PostHeaderIcon About

AstroInfo is written by Alice Enevoldsen. Although she works for the Pacific Science Center in Seattle, WA, the opinions expressed in AstroInfo are her own, not those of any organization. Mistakes in content should be blamed on Alice, not on them.

AstroInfo is an attempt to answer common astronomical questions from Pacific Science Center staff, and highlight interesting goings-on in the world of astronomy.

AstroInfo is aimed at an audience of inquisitive adults, and I hope that everyone enjoys it.

Copyright, Use Policy, Photo Use Policy, Republication Policy

The writing in these posts and diagrams by me are all available for educational re-use as long as you attribute me, don’t change anything and include a link back, because I want the info out there for people to learn from. So – if you use stuff, let me know, and don’t sell it: I’m not making any money off this. You are welcome to make printouts for your classroom.

A number of photos here are by my husband, Jason Gift Enevoldsen. I’ve credited him under each photo that is his. He retains all rights to these photos. He’d also probably be thrilled to let you use them, but you’ll have to ask him in each case. Contact him at: jason at cosmicsquid dot com (take out the spaces, turn the at and dot into the symbols they represent …)

Contacting Me

Leaving messages on the “Got a Question?” page is a great way to contact me, but if you prefer e-mail you can reach me at Alices Astro Info at gmail dot com. Strip out all the spaces and change the at to “@” and the dot to “.”.

Comments Policy

  1. Comments are moderated.
  2. Comments must be on-topic for the post. If you have a question that doesn’t apply to a specific post, try the “Questions” page.
  3. Comments must be polite and readable, but do not have to agree with me.
  4. Comments must be appropriate for all ages (no bad words …)

Planetariums I Have Known

About Alice

Alice Enevoldsen is currently the planetarium supervisor at Pacific Science Center in Seattle, Washington, volunteers as one of NASA’s Solar System Ambassadors, and has been a part-time evening Astronomy instructor at South Seattle Community College. She has been working in planetariums since 1996, has a B.A. in Astronomy-Geology from Whitman College, and a Masters in Teaching from Seattle University. Her fascination with the stars led her to try her hand at astronomy research in Boston and Walla Walla, where she realized that her calling in life was actually to work in museums and be a translator for scientists. Now she works hard to share her love of the stars and excitement about astronomy with as many people as possible.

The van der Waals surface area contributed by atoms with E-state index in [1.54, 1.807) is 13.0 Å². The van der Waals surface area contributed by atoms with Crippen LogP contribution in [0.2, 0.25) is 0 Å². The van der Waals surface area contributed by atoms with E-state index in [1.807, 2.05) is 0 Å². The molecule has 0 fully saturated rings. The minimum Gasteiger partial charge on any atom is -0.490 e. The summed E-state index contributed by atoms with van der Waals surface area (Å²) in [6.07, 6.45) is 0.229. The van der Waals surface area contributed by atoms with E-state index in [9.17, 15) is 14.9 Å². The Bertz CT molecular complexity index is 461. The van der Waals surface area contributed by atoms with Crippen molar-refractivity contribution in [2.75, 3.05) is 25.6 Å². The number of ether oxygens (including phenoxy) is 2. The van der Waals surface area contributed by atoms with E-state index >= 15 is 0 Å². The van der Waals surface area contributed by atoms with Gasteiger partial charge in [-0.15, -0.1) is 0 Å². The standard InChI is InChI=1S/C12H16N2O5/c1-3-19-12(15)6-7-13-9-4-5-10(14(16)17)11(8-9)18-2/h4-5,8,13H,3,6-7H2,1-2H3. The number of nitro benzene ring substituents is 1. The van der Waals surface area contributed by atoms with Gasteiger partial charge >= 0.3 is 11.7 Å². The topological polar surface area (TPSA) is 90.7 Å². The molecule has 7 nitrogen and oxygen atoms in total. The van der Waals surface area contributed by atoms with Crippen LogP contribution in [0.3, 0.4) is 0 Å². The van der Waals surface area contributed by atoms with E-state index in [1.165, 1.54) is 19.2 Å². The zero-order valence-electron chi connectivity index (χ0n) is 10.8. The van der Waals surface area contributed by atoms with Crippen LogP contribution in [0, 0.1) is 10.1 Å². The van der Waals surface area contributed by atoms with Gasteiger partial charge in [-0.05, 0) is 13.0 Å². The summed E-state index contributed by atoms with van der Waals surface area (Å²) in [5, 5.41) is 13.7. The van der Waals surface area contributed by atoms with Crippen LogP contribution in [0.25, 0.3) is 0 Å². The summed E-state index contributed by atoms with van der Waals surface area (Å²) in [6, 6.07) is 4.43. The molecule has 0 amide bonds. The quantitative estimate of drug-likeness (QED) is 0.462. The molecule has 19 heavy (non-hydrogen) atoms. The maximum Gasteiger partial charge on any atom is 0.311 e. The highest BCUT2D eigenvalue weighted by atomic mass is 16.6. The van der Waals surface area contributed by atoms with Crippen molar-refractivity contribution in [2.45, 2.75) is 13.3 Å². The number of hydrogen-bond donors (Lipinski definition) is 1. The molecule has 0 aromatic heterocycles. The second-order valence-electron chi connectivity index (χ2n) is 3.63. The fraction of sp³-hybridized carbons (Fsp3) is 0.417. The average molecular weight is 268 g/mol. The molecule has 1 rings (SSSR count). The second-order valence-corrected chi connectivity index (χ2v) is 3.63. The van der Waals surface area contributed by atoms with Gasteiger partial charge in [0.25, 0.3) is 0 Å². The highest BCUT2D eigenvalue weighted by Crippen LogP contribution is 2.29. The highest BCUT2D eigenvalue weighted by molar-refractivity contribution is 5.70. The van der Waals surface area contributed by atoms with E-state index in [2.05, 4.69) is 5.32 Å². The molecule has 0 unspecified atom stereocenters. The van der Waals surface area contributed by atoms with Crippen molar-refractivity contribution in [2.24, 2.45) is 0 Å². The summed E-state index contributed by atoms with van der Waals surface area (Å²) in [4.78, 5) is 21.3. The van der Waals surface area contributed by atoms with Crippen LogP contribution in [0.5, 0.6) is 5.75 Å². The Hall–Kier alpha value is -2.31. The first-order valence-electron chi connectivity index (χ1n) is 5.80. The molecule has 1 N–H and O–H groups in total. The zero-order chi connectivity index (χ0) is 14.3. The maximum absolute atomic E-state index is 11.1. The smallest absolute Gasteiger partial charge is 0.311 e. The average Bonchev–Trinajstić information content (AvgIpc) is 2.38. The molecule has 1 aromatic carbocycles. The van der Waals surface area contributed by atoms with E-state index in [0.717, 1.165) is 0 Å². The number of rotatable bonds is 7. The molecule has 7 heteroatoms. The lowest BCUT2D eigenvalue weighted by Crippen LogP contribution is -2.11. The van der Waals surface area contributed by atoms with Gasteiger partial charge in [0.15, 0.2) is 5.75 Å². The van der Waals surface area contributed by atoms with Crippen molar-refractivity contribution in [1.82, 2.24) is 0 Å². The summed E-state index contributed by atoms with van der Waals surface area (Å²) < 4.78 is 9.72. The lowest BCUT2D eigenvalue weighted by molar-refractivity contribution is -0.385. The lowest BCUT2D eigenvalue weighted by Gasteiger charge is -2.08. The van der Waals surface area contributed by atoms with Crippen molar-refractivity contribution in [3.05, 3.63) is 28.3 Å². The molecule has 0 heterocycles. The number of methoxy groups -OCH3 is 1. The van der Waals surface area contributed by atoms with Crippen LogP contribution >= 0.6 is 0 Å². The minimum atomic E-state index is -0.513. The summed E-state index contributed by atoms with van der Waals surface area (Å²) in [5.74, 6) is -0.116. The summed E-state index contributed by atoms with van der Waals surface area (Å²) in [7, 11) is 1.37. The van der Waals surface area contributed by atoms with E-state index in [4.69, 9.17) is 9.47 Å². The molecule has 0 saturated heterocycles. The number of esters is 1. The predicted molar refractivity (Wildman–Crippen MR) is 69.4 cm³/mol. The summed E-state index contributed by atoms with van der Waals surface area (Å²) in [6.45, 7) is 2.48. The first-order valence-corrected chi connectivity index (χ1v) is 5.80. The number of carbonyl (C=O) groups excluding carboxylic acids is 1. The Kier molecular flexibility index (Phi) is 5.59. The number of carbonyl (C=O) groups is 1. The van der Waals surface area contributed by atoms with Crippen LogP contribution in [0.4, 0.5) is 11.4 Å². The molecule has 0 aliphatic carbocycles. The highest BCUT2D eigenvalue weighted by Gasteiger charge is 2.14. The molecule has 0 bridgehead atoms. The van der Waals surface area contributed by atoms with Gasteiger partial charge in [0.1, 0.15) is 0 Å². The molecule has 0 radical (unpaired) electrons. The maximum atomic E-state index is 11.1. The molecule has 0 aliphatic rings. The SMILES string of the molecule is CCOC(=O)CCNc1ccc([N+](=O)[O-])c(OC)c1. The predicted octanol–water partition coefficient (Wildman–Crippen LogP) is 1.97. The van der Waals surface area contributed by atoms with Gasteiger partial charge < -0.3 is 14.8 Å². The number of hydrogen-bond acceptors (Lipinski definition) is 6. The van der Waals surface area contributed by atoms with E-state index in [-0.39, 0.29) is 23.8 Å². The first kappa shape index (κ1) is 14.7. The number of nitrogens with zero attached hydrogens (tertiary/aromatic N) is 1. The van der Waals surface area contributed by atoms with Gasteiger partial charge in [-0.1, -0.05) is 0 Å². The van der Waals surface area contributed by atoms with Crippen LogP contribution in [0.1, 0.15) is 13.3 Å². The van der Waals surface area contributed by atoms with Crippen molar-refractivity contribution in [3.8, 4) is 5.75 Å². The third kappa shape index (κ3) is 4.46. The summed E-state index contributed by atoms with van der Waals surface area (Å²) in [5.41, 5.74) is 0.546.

Media Inquiries & Speaking Requests

You can reach me at Alices Astro Info at gmail dot com. Strip out all the spaces and change the at to “@” and the dot to “.”. Here are some photos, videos, and radio interviews I’ve done if you’d like a sample of what I could do for you.

Photos

2010_01_04 Alice portrait 059-cs-6x8-200dpi

2009_10_03 Filming and makeup 034-6x8-200dpi

Videos

November 5, 2009 - 2012 Hoax Lecture, KCTS 9 Public Television

October 7, 2009 - What Telescope Should I Buy? Demo video

Radio and Audio Recordings

November 18, 2013 – MAVEN Launch, KOMO NewsRadio, Seattle

November 5, 2013 – Estimate of Habitable Planets, KOMO NewsRadio, Seattle

May 4, 2010 – Iapetus and the Cassini Regio, 365 Days of Astronomy, guest podcaster

January 4, 2010 – The Dark Days of Winter, 365 Days of Astronomy guest podcast

5 Responses to “About”

  • Alice,

    Happy to link to you. Now that baseball season is over, I may get around to writing a bit about astronomy on mine!

    Best,
    Greg

  • david voigts says:

    By way of introduction, I visited the Pacific Science Center and picked up some handouts that I shared with the Grout Museum in Waterloo, Iowa. The musum is now on your e-list, and your materials are made available at planetarium shows.

    In the current AstroInfo I noticed a mention that Altair is the “BEST star in the whole sky.” I am compelled to ask why you say this. Please help me.

    David Voigts

    • alicesastroinfo says:

      David,

      Thanks! The reason Altair is the best is really quite simple … I’m named after it. My parents made my middle name Altair, and I’ve had an affinity for the star ever since. :)

      -Alice

  • Vince says:

    hello alice-

    im becoming a big fan….

    i posted last week about stargazing in winthrop – would have nice except for the presence of a bright moon. argggh! headed to whidbey outside of oak harbor next week. how is that for stargazing?

    thanks much!

    vince

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